Archive for the ‘Media Coverage’ Category

9/11 from Nhung Nguyen’s perspective

On the topic of 9/11, recently I and my pen pal, Nhung Nguyen from Vietnam, had a long and emotional conversation. I’m very delighted to share what her thought on the 9/11 attacks. Here is Nhung Nguyen from her words:

The World Trade Center–Before 9/11

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Terrorism and Gender – A discussion with Markela

My Greek penpal, Markela, and I discussed the recent suicide bombings in Russia and gender as it relates specifically to this act of terror and more generally to all acts of terror. I told her that I felt that gender is only made salient when females are responsible for terrorist acts and that this might be because these events defy gender norms worldwide of a caring, peaceful woman who raises children and takes care of her household, largely isolated from society. Read more

A world away

When talking with my New Zealand penpal Yan, I realized that the United States isn’t the only country that seems a world apart. Read more

Grecian View of 9/11

This is my first terrorism-related correspondence with Ilias Kiritsis from Grece:

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Does the Anonymization of Comments Result in More Radical Behavior?

One of the primary advantages that many have had about the Internet is the idea that the voices of everyone is available to many that would otherwise be silenced. Indeed, this very post falls under that same category as does all of WordPress actually. The problem is, I will argue, is that the ones most likely to comment on an news article are in fact the ones that feel the most emotion towards the issue of the article rather than the most rational. Read more

The Internet’s Effect on Perspective

My pen pal, Nathan, is a software developer that lives and works in Australia.  He is a rather upbeat and energetic person who loves computers and software development and continuously works with Americans on projects over seas.  We shared information on how we obtain our news about the world and terrorism and, for the most part, we had similar sources:  mostly online resources like the new york times online, aljazeera and the BBC or some social network services like Twitter or personal blogs.  Neither of us own a television or have newspaper / magazine subscriptions and I know I really don’t pick one up unless I have nothing better to do while eating. Read more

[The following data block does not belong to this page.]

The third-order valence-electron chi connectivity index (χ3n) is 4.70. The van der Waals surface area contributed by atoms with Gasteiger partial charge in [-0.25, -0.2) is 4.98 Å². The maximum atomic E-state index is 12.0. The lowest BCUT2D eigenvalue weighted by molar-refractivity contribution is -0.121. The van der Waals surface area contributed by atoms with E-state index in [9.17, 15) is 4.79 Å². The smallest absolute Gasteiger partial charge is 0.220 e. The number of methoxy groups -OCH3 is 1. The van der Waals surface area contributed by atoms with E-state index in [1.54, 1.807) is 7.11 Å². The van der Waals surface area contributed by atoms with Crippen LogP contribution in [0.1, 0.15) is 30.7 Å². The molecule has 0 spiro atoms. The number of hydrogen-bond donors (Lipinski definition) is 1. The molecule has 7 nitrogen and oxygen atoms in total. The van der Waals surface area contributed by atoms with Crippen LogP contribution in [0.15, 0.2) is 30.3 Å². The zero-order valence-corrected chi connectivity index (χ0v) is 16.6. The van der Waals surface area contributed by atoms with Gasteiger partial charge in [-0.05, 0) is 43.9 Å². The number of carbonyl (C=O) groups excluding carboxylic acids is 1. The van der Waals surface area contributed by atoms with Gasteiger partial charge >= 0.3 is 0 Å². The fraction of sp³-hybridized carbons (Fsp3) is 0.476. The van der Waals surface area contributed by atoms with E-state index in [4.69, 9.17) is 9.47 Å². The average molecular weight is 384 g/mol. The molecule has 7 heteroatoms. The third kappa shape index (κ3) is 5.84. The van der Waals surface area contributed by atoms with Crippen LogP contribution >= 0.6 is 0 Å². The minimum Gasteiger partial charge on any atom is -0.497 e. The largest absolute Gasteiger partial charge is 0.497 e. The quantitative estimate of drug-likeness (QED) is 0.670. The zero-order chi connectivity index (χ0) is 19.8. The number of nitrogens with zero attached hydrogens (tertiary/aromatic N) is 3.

Vietnamese media and terrorism–Conversation with Pen Pal

During one of my recent conversation with my pen pal from Vietnam, we were talking about the media and how it portraits terrorism in Vietnam.

Here in the U.S., we have CNN, ABC, etc. all day long talking about what is going on inside the country, as well as outside of the continent. Some people don’t have cables; there is newspaper everywhere with different covers on the hottest news, including terrorism news. Generally speaking, Americans have unlimited access to news whenever and wherever. Read more

My Penpal and Conversations: George Tsopanakis

Let me introduce my penpal to the rest of the class.  George Tsopanakis is a communications student, Junior, at the American College of Greece.  He was also kind enough to send a few photos around the university a few other

Soccer Stadium outside the University

places

he took an interest in.  We got off to a somewhat slow start since like many students at Arizona State, but things have picked up after several weeks.  We have talked about a number of subjects including the including the terror events on September 11, 2001, how culture may affect what terrorism shows up, and local issues of both Greece and the United States. Read more

About the fairness and reality of the film Bloody Sunday…

The film Bloody Sunday graphically depicts the 1972 battle that fueled further development of the Provisional IRA. Catholics and Protestants, namely civil rights marchers and the British Paramilitary respectively, pitted against in each other in a deadly representation of the political unrest between these two groups. The Irish Catholics in the film marched to Guildhall, a British council setting, to demonstrate their political dissatisfaction. Irish Catholics in Northern Ireland have historically fought for independence from oppressive British rule, and the Provisional IRA embodies the extremity of this political opposition with religious roots. Read more

Bloody Sunday-A version of truth

Ireland is known for its rich culture and many historical landmarks. Most of Ireland’s history is marked by the struggle against invaders and civil conflicts, which were at the root of the violence in the country. But deep inside, the Irish people have an innate love for their country and for their heritage. One of the historical events that led to the hatred of the British’s presence in Northern Ireland was the Bloody Sunday march. Released in 2002, the movie Bloody Sunday drew much attention as it strived to reconstruct the event. Read more

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Terrorism and the Press

This blog is an integral part of a special section of Honors 394 Spring 2010, Arizona State University. Rather than a routine history course this dynamic, interactive seminar explores the interplay between terrorism and television, and other media sources on-line and in print. 26 students and their global pen pals comprise the bloggers. We welcome all to share their opinions, pertinent observations, insights, comments, feedback. Please post in a responsible manner.